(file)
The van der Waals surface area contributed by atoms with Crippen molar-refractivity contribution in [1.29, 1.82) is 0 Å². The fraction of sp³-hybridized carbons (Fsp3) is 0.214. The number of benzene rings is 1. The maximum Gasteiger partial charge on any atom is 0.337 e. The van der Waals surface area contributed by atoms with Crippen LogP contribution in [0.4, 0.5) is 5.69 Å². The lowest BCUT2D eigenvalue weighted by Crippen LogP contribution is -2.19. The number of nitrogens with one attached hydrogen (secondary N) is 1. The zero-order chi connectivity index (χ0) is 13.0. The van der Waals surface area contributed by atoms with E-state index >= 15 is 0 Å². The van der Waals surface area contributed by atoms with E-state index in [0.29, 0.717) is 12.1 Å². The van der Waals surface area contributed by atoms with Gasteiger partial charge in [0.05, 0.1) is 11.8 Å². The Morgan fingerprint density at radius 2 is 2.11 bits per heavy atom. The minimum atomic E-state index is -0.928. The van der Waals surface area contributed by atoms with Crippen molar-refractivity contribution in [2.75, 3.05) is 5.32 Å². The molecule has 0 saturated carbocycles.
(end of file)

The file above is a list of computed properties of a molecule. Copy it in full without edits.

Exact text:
The van der Waals surface area contributed by atoms with Crippen molar-refractivity contribution in [1.29, 1.82) is 0 Å². The fraction of sp³-hybridized carbons (Fsp3) is 0.214. The number of benzene rings is 1. The maximum Gasteiger partial charge on any atom is 0.337 e. The van der Waals surface area contributed by atoms with Crippen LogP contribution in [0.4, 0.5) is 5.69 Å². The lowest BCUT2D eigenvalue weighted by Crippen LogP contribution is -2.19. The number of nitrogens with one attached hydrogen (secondary N) is 1. The zero-order chi connectivity index (χ0) is 13.0. The van der Waals surface area contributed by atoms with E-state index >= 15 is 0 Å². The van der Waals surface area contributed by atoms with E-state index in [0.29, 0.717) is 12.1 Å². The van der Waals surface area contributed by atoms with Gasteiger partial charge in [0.05, 0.1) is 11.8 Å². The Morgan fingerprint density at radius 2 is 2.11 bits per heavy atom. The minimum atomic E-state index is -0.928. The van der Waals surface area contributed by atoms with Crippen molar-refractivity contribution in [2.75, 3.05) is 5.32 Å². The molecule has 0 saturated carbocycles.